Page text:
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And to their proper operation still

Ascribe all good; to their improper, ill..
Self-love, the spring of motion, acts the soul;
Reason's comparing balance rules the whole.
Man, but for that, no action could attend,
And but for this, were active to no end:



Fix'd like a plant on his peculiar spot,

To draw nutrition, propagate, and rot:

Or, meteor-like, flame lawless through the void,
Destroying others, by himself destroy'd.


Most strength the moving principle requires;
Active its task, it prompts, impels, inspires.
Sedate and quiet the comparing lies,

Form'd but to check, deliberate, and advise.
Self-love, still stronger, as its object's nigh;
Reason's at distance, and in prospect lie;
That sees immediate good by present sense;
Reason, the future and the consequence.


Thicker than arguments, temptations throng; 75
At best more watchful this, but that more strong.
The action of the stronger to suspend,

Reason still use, to reason still attend.
Attention, habit, and experience gains;


58. To their improper operation ascribe all ill. 62. Were active-an elegant poetical usage for would be active.

67-69. It should be kept in mind that in all the fol lowing part of this work, the poet treats of self-love as the moving, and reason as the comparing principle.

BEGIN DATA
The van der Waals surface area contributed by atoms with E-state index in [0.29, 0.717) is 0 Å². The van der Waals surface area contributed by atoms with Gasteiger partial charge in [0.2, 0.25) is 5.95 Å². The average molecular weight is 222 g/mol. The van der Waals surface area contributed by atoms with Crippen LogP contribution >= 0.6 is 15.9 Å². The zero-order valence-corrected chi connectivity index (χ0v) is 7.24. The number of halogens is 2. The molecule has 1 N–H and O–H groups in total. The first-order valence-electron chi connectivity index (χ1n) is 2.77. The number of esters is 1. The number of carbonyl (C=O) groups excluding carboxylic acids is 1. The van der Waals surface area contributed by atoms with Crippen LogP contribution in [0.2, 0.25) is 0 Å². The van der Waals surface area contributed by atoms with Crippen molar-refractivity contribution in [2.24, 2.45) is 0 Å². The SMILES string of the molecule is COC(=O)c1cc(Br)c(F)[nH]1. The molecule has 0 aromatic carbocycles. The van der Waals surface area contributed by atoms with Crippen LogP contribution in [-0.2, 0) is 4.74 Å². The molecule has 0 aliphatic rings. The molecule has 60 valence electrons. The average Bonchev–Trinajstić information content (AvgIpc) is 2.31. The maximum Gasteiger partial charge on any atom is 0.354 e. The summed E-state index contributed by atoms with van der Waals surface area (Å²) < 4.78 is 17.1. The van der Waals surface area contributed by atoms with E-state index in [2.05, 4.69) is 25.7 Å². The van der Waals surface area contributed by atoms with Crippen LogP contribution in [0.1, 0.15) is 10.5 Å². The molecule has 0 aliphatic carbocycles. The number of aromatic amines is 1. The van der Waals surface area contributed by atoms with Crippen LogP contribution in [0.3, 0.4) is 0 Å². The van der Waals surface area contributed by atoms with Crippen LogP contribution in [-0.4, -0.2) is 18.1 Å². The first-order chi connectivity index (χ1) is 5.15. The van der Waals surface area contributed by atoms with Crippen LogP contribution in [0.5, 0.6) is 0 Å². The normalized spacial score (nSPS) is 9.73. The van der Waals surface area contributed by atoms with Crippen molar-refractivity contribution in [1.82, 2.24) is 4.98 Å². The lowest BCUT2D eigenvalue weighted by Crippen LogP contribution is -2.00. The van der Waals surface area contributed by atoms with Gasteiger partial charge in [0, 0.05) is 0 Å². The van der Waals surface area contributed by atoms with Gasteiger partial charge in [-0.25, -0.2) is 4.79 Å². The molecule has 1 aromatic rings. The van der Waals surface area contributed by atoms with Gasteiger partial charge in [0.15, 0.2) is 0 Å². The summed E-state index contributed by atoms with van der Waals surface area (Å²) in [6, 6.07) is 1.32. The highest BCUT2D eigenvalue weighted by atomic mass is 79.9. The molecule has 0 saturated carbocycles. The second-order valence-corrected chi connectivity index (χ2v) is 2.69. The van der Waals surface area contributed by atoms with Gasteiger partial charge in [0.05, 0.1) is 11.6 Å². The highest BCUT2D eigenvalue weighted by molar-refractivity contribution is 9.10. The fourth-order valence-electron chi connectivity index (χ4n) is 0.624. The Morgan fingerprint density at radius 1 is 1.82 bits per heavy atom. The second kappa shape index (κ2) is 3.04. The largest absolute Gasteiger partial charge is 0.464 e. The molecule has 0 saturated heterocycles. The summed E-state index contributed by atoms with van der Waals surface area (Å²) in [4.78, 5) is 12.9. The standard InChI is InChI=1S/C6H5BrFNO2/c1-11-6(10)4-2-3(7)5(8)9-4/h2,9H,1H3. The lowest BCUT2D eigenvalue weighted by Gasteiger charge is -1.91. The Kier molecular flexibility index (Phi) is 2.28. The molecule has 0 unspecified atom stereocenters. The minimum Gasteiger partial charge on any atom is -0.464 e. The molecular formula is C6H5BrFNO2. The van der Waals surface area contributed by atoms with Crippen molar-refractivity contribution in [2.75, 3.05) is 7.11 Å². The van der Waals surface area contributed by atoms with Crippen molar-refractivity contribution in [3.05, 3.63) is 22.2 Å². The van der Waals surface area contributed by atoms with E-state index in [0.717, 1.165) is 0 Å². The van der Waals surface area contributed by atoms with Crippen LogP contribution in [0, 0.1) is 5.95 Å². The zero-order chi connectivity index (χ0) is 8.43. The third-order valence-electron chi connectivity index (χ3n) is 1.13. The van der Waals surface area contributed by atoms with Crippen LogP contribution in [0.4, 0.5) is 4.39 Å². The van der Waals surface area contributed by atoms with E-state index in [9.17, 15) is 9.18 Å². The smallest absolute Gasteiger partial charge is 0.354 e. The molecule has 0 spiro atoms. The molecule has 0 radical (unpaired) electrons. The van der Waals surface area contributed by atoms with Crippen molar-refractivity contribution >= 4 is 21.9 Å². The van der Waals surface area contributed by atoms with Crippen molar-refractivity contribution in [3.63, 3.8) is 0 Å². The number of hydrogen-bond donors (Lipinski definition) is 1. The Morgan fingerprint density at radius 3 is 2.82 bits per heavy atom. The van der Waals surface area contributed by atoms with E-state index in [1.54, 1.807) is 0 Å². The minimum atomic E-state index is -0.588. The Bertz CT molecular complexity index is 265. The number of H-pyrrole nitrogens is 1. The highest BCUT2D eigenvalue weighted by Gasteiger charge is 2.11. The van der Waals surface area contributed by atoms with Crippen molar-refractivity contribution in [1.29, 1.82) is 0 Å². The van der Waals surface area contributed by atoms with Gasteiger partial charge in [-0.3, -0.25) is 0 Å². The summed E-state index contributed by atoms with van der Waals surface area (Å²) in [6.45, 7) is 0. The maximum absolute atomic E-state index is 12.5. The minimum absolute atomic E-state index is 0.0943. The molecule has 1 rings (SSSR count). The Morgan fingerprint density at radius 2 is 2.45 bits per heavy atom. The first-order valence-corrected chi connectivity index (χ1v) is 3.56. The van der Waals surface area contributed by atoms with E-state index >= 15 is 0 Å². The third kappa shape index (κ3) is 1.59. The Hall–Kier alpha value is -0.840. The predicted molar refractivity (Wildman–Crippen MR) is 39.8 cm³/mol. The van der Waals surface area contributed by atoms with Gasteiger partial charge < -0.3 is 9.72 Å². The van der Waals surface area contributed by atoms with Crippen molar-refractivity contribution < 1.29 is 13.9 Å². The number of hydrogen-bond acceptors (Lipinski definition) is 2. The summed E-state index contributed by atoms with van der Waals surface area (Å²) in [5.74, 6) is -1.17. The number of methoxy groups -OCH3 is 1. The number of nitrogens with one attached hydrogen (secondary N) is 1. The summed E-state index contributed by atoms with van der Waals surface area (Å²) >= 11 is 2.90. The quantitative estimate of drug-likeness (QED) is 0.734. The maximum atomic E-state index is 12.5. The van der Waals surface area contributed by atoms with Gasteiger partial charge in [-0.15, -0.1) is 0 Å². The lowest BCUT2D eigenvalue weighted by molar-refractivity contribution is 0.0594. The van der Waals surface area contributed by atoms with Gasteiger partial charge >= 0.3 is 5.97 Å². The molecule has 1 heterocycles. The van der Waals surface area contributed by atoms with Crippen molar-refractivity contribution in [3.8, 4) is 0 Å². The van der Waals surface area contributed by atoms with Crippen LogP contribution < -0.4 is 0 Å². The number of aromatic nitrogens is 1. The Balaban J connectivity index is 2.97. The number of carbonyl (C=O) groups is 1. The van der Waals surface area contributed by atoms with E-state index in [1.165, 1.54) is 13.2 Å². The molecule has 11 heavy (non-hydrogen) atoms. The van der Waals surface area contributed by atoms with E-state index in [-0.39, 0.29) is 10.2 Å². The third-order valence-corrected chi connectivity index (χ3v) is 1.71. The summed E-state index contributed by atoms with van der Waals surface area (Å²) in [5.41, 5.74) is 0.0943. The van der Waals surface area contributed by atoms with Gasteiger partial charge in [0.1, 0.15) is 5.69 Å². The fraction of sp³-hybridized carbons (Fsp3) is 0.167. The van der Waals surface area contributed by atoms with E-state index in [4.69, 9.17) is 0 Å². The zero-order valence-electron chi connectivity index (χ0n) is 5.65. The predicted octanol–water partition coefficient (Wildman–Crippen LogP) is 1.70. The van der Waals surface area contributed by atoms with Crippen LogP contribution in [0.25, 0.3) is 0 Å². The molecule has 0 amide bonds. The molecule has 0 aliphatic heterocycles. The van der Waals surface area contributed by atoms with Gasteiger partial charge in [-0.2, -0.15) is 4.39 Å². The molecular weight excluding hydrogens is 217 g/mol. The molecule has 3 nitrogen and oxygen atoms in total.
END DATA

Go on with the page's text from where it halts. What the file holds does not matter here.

72. Reason's objects are at a distance.

74. Reason sees the future, &c.

79. Attention gains habit and experience

Each strengthens reason, and self-love restrains.

Let subtle school-men teach these friends to

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More studious to divide than to unite;

And grace and virtue, sense and reason split,
With all the rash dexterity of wit.

Wits, just like fools, at war about a name,
Have full as oft no meaning, or the same.
Self-love and reason to one end aspire,
Pain their aversion, pleasure their desire;
But greedy that, its object would devour,
This taste the honey, and not wound the flower:
Pleasure, or wrong or rightly understood,

Our greatest evil, or our greatest good.




III. Modes of self-love the passions we may call; 'Tis real good, or seeming, moves them all : But since not every good we can divide, And reason bids us for our own provide; Passions, though selfish, if their means be fair, List under reason, and deserve her care; Those, that imparted, court a nobler aim, Exalt their kind, and take some virtue's name. In lazy apathy let stoics boast


81. Those skilled in the Divinity of the schools, or dealers in speculative Divinity.

83. Let them point out nice distinctions between grace and virtue, &c.

93. We call the passions modes of self-love.

99. Those that are imparted, court a nobler aim; or those, that being imparted, court, &c. cxait. nom. to exalt · -that in the nom. to court.

Those in the

101-6. Let stoics boast their virtue to be fixed; or, that

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Their virtue fix'd; 'tis fix'd as in a frost;
Contracted all, retiring to the breast;
But strength of mind is exercise, not rest:
The rising tempest puts in act the soul;

Parts it may ravage, but preserves the whole.
On life's vast ocean diversely we sail,

Reason the card, but passion is the gale;
Nor God alone in the still calm we find,



He mounts the storm, and walks upon the wind.
Passions, like elements, though born to fight,
Yet, mix'd and soften'd, in his work unite:
These 'tis enough to temper and employ ;
But what composes man, can man destroy?
Suffice that reason keep to nature's road,
Subject, compound them, follow her and God.